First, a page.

Whether it was finding the right property, wrangling permits from the city or arranging financing, Jorgeson and Shaffer already had overcome plenty of obstacles.
“And I always thought, welp, it might take a little longer, but we’re still gonna do it,” Jorgeson said. “But when COVID hit, that was the first time I actually became resigned to the fact that this might not happen.”
It is happening because Brad Baker came to the rescue. The chief executive of SOMO Living, which owns and operates SOMO Village in Rohnert Park, Baker already was involved with Session Climbing. In the early stages of the project, Baker agreed to buy the tract on South A Street, which cost around $1 million, and lease it back to Jorgeson and Shaffer.
In addition to being a natural fit with SOMO Living, and the active, healthy lifestyle it embraces, Session Climbing had a personal appeal to Baker. After moving to Sonoma County in the late 19th century, he said, his family once owned the land on which the building sits, a few blocks north of the Baker Avenue overpass on Highway 101.
When Kenwood Investments backed out in March 2020, Baker stepped up. In addition to buying the land, he would now be lead investor of a project which, when complete, will have cost around $9 million, he said.
“We were already kind of partners,” he recalled. “This just makes it more formal.”
Making it easier for Baker to ride to the rescue was the fact that he didn’t have to negotiate with Jorgeson and Shaffer. A deal was already in place.
“Creating a deal can be messy sometimes,” Baker said. “I’m friends with these guys.”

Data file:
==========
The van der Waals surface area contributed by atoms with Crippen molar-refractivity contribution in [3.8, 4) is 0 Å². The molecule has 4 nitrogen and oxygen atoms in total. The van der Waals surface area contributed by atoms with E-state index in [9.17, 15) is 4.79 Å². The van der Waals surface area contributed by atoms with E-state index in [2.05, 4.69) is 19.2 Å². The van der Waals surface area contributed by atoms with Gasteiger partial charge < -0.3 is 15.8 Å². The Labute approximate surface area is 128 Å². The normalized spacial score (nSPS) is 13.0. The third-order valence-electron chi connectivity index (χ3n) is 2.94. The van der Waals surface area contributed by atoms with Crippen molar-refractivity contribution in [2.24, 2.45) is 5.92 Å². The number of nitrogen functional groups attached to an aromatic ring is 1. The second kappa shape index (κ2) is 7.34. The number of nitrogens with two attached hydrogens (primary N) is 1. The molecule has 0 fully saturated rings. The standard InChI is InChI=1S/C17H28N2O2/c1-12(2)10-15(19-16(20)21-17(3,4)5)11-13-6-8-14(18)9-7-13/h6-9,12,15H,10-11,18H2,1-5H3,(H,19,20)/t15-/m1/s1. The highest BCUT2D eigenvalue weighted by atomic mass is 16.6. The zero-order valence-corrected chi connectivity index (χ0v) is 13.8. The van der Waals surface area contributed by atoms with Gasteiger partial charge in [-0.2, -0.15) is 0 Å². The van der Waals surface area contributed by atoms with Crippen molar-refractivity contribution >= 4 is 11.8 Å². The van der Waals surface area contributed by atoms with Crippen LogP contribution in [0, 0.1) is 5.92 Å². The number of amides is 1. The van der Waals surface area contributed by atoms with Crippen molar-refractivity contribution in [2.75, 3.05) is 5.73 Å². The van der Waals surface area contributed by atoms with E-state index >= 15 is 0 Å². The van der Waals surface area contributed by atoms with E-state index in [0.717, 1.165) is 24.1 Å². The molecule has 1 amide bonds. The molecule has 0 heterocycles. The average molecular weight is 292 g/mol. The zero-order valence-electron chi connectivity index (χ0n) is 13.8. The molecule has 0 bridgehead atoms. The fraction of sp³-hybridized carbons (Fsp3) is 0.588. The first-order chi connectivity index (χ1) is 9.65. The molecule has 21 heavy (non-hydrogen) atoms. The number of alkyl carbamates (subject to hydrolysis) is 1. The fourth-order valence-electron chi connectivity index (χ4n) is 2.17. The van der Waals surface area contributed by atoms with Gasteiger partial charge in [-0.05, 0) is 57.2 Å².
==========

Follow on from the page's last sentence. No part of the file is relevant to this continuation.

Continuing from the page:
By taking the lead on the same project Kenwood Investments had stepped away from, he avoided those issues.
“For me,” said Baker, gazing up at the building’s steel framework, “this is like coming full circle.”
Baker is pleased, also, to help bring something “new and exciting” to a part of Santa Rosa that could stand some sprucing up.
Even with Baker on board, Jorgeson and Shaffer remained hesitant. As virus case numbers and deaths surged, Jorgeson worried not just about his project, but about climbing gyms across the country.
“Here’s a business model predicated on a lot of people, recreating indoors — on getting hundreds of people through your doors every day,” Jorgeson said. “And I was wondering: does this work in a post-COVID world?”https://a256a8029a1d3a705e53b89eb30af42e.safeframe.googlesyndication.com/safeframe/1-0-38/html/container.html
As months went by, and it became clear that a number of vaccines would become available, the partners decided to go full speed ahead. When Session does open its doors, it will be Sonoma County’s first such facility since Vertex Climbing Center opened in 1995.
Back in 2016, when he’d first started fundraising for Session, Jorgeson would joke, when asked when it might open, “Hopefully it won’t take as long as it took me to do the Dawn Wall.” The planning and execution of that climb had taken six years.
“I thought it was a pretty good punchline,” he said. “But here we are, almost 5½ years later. And when we open, it’ll probably end being six years, right on the nose.”